The economy might be ailing but bakers of mooncakes are betting on a healthy appetite for their tasty pastries as the run-up to the Mid-Autumn Festival gets underway.
Celebrated all over East and Southeast Asia, Thais have a special fondness for the Moon Festival, as it is also known, as well as a long affinity with the moon. Not so long ago, saying that someone had a moon face was a big compliment and perfect eyebrows were described as crescent brows.
This year the festival falls on September 21 and with just a month to go, many are putting in their orders for mooncakes, both for themselves and as gifts to business colleagues and friends.
Traditionally made in small shops in China Town, mooncakes have evolved into a multi-million business with many leading Thai restaurants and bakery shops jumping on the bandwagon.
Despite the pandemic and lockdowns in some areas, the Moon Festival tradition is continuing, as usual, this year with mooncakes being offered on various online platforms and delivery services. The Kasikorn Research Centre projects that Thailand’s mooncake market will reach at least 900 million baht this year, a modest growth of 7% over last year.
Although COVID-19 has severely affected people’s purchasing power, the Centre’s research indicates that purchases of mooncakes as gifts will be little affected. While Gen X (defined as those aged between 37 and 51) buy boxes of mooncakes for self-consumption or gifting, Gen Y (aged 19-36 years), the most active on social media, tend to buy pieces rather than a whole box. The latter group, notes the K-research, spends the least time on purchase decisions.
“The mooncake sellers should concentrate on Gen X as it is this group who make up the majority of buyers with high purchasing power. In the meantime, they should also consider Gen Y as their secondary market. Baby boomers have brand loyalty and rarely switch brands though most of them now depend on their younger family members to buy the mooncakes,” said the K-research.
From China to Thailand: the recent history of mooncakes
Mooncakes were first created in China around 3,000 years ago to worship the moon and to celebrate the harvest. The Mid-Autumn Festival was first recorded during Han Dynasty (202 BC-220 AD). The celebration hasn’t stopped growing since and expanded to Asia, including Thailand, as the Chinese migrated and made new homes.
In Thailand, mooncakes have been around for about 8 decades. At first, the Chinese delicacies were only available in China Town (Yaowaraj). The “cakes” were freshly made without preservatives, prepared only a day or two ahead of the festival, not weeks or months before as is the case today. They were sold in small shops and then expanded to Chinese restaurants, leading hotels and Thai restaurants, and bakery shops.
The mooncakes are used for worshipping the moon and are gifted by friends and families to each other, a tradition that later expanded to include business partners and alliances. Outside the festival, mooncakes are enjoyed in other parts of the world as a form of delicacy.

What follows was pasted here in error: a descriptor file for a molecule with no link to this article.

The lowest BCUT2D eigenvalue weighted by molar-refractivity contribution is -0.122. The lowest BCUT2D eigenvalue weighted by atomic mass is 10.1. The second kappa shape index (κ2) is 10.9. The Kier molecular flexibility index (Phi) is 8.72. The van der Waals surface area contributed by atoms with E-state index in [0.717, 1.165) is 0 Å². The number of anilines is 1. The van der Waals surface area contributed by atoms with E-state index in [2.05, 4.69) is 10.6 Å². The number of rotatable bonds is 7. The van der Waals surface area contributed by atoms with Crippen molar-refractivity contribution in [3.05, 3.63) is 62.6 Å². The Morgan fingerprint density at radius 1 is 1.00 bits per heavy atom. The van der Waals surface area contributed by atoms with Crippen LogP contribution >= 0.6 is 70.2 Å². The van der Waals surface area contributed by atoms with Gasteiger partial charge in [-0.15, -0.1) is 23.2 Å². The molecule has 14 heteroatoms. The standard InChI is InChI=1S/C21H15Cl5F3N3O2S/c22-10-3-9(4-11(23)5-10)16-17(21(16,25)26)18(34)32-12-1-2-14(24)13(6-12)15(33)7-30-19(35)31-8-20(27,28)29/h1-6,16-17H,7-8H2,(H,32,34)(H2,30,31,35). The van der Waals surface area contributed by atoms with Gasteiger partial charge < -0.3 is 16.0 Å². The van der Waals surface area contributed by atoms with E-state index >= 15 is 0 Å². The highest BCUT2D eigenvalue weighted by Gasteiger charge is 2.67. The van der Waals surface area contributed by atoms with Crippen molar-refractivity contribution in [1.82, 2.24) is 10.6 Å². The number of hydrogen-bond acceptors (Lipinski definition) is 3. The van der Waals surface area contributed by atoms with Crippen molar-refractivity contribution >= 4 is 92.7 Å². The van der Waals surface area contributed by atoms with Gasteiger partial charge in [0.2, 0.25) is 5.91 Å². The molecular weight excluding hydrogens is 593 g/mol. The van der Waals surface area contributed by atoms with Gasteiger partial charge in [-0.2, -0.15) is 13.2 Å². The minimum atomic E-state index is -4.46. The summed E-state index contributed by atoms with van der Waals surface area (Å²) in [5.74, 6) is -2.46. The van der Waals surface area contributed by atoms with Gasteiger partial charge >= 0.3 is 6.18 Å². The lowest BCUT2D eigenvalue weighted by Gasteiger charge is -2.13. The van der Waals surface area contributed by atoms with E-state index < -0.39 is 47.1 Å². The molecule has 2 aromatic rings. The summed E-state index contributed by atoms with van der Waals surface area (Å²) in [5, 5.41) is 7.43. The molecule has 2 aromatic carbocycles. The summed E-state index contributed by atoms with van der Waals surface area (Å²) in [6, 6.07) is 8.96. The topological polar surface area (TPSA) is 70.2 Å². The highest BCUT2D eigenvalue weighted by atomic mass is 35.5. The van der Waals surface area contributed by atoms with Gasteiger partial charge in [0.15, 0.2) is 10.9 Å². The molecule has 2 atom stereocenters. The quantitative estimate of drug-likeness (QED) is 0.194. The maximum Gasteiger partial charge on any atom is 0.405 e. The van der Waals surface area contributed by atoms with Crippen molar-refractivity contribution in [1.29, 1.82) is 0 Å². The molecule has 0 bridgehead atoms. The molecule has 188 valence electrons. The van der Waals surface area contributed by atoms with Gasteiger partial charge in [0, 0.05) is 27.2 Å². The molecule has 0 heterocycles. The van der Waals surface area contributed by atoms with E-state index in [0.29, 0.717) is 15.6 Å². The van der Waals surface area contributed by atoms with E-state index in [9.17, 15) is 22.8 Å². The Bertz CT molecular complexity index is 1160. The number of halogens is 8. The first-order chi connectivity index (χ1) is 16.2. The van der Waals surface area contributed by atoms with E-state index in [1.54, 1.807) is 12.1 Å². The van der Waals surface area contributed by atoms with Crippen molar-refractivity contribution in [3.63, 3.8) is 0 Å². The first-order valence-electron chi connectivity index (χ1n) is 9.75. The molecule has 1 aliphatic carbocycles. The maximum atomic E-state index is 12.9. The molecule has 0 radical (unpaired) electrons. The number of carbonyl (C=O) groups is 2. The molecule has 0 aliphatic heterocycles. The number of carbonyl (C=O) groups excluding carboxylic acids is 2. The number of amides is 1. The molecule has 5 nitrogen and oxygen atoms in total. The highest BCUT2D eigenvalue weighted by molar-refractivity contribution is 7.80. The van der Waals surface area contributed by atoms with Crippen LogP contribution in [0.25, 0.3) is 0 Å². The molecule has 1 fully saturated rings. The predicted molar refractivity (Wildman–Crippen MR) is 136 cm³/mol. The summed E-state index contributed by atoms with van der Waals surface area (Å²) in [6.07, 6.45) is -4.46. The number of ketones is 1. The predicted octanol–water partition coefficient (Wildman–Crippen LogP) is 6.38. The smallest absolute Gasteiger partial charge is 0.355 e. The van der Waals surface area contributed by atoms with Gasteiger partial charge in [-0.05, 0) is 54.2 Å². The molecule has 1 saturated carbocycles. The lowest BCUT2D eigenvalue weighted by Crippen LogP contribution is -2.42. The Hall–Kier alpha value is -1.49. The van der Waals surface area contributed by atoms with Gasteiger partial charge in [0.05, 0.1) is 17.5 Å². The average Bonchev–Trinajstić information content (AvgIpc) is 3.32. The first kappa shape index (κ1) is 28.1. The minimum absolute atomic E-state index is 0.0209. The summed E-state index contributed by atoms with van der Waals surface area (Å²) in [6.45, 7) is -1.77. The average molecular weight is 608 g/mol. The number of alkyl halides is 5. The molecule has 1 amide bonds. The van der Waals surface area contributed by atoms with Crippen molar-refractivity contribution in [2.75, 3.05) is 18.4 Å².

The traditional mooncakes were initially made using imported wooden molds and mostly by chefs from Hong Kong. They were exclusive and the recipes were closely guarded secrets. The turning point came when listed company S&P turned the mooncake into a very modern snack that can be consumed almost all year round. The value of the market has grown dramatically ever since and was it not for the pandemic, would have exceeded the billion baht mark already.
Mooncakes of the millennials
Typical mooncakes are round though more recently square varieties have gained favor with consumers. The five basic fillings are durian, assorted nuts, lotus seeds, black beans, and jujube. Each may contain one or two egg yolks (from salted duck eggs). The owner of the Chinese restaurant Gok Jee Lao (now called Gokjai restaurant) gave birth to the durian filling, according to the third-generation shop owner Anant Arthinanphan.
“My uncle had an idea when someone gave him durians from the South. He was thinking that it would be nice to have durian filling as a lot of Thai loved eating durian. So he gave it a try and had women in the area taste them. They liked it and when the durian filling went on sale, customers fought to buy them. We had to limit each purchase to five boxes,” Anant recalls with a fond smile.
Nowadays, mooncakes with durian filling can be found everywhere including at Gokjai in Bangkok. E-commerce platforms like Shopee and Lazada have many brands of mooncakes from which to choose so the lockdown is unlikely to cause any problems.
Prices range from 70-80 baht apiece to over a hundred baht. Those from leading hotels such as the Mandarin Oriental Bangkok or the Peninsula Bangkok have a higher price tag as do those imported from Hong Kong by MX Cakes & Bakery. These luxury mooncakes go for more than 150 baht a piece.
Back when the Thai economy was at its zenith, mooncakes topped with gold leaf were snapped up by superrich customers who wanted to impress those they gifted them to. The gold-leaf gimmick did not last long, however, but the variety of fillings has continued to grow. Today fans can find custard, durian, and other basic fillings as well as trendy tastes like green tea and coffee filling. This year, to titillate the taste buds of Thai Gen Y who like anything with Yuzu (citrus fruit), Kyo Roll En has created a Yuzu lava filling. And the mooncakes are no longer a boring brown but can be enjoyed in pastel shades like purple and yellow.
The sluggish economy may make consumers think twice about buying expensive mooncakes but there are still many who want to try new fillings and creations, and can’t resist the delicious-looking mooncakes. And the fancy boxes holding the individually vacuum-sealed mooncakes add to the enjoyment as they are designer items in their own right.
by Veena Thoopkrajae
Photo by Panee Chevapark
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